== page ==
The arrests were far from trivial. They included the president of the Cocoa Bourse marketing body, the president of the Regulatory and Control Fund, and twenty-one senior officers, who were accused of embezzling funds. These arrests symbolized considerably more than a token political ploy. It signaled the willingness of the president to identify corruption, even in high places, and authorize the apprehension of even those in elite positions who were formerly considered untouchable. It was a sign of considerable political courage that Gbagbo’s pursuit of corrupt officials has included the arrest of members of his own political party and even members of his own ethnic group, an unprecedented display of integrity for an African leader.

President Gbagbo’s attention to raising the nation’s moral standards has not been limited to the cocoa regulatory industry, but has been applied throughout the public sector. A commission was recently tasked to investigate academic fraud at the National Police Academy, to ascertain whether counterfeit degrees were being presented as proof of matriculation from high school or university. Since matriculation is required for entry into the Police Academy, the use of forged documents poses a serious challenge to fair admission procedures. In another incident, twelve high school teachers and five students were recently arrested for selling answers to the national matriculation exams to other students.


Gbagbo’s Anti-Corruption Campaign Catches the Opposition by Surprise

Côte d’Ivoire is preparing for national elections in November and Gbagbo faces serious challenges for re-election. The eyes of the world will be on the outcome. In a country with 144 political parties, where the destruction of war has made the identification of qualified voters extremely complex and the reconstruction has created challenging new problems, the events leading up to the elections will be critical.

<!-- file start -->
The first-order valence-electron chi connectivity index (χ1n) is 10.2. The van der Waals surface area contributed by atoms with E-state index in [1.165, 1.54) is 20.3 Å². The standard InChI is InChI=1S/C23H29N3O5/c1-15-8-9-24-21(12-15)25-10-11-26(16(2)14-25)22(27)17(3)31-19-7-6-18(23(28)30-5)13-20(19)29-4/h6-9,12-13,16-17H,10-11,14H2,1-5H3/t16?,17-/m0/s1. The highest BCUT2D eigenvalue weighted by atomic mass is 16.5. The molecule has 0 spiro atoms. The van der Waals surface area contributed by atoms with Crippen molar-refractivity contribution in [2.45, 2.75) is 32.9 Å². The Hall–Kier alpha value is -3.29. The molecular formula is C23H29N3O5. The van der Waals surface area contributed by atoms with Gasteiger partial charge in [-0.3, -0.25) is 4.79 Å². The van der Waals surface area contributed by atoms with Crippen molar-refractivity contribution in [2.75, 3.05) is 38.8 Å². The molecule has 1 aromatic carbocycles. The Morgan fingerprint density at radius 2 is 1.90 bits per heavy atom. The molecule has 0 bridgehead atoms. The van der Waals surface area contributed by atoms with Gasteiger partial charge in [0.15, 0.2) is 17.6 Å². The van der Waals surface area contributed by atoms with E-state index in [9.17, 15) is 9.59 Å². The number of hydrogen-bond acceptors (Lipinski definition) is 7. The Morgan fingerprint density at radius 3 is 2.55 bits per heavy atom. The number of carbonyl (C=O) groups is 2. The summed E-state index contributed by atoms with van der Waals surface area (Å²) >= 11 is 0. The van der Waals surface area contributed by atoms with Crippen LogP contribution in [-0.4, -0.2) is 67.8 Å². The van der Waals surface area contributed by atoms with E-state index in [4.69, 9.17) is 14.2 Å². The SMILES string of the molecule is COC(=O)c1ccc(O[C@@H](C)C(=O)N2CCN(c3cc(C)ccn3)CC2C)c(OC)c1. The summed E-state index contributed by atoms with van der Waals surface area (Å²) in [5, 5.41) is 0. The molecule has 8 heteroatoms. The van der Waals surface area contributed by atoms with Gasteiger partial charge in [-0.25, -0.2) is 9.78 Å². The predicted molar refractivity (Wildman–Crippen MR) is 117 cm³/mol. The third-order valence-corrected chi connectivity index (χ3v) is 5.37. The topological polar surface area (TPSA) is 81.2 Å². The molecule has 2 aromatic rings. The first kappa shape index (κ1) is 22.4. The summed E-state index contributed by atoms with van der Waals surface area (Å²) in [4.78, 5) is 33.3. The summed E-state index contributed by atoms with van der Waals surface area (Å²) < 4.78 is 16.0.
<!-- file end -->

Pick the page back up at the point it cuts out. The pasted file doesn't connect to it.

Gbagbo’s early successes in his program to revitalize Côte d’Ivoire have apparently caught the opposition off-guard. They have been rushing to organize a campaign of disinformation against the president.

Allasane Ouattara, for example, is one of Gbagbo’s leading opponents. He heads the RDR (Rally of the Republicans), one of the major parties whose newspaper, The Patriot, has attempted to denigrate Gbagbo’s anti-corruption program in an effort to sway public opinion against him. It recently reported a detailed – and totally fabricated – account of a meeting that took place in Gbagbo’s village, and quoted inflammatory remarks that Gbagbo never uttered. The political fallout could have been (and may yet be) serious.

The Patriot article gave a hint, however, of how deeply the early successes of the president’s anti-corruption program concern those whose interests lie in maintaining the status quo. An immediate response, and a detailed account of the actual events that occurred, appeared in La Voie, another daily newspaper. This exchange made it clear that the battle against corruption will not stop at the edge of the political arena.

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July 9, 2008 - Posted by | Crime and Corruption | , , , ,

3 Comments »

  1. You are to be commended for your work. We of the diaspora need to keep in touch with our homeland, and this is a good start.
    Perhaps we could arrange for a meeting at the Roger Miller Restaurant in Silver Springs Maryland. (941-1 Bonifant Street
    Silver Spring, MD 20910-4594). Many people from our country meet there.

    Comment by alphasamuel | July 9, 2008 | Reply

  2. Thank you again Alphasamuel. Please help spread the good word!

    Comment by ivorycoasteditor | July 9, 2008 | Reply

  3. My friend in Paris has told me that the ivory Coast Blog will be sponsoring a radio show soon. Could you please let me know if this is true, and if so, where, when and how can I listen.

    Comment by alphasamuel | July 28, 2008 | Reply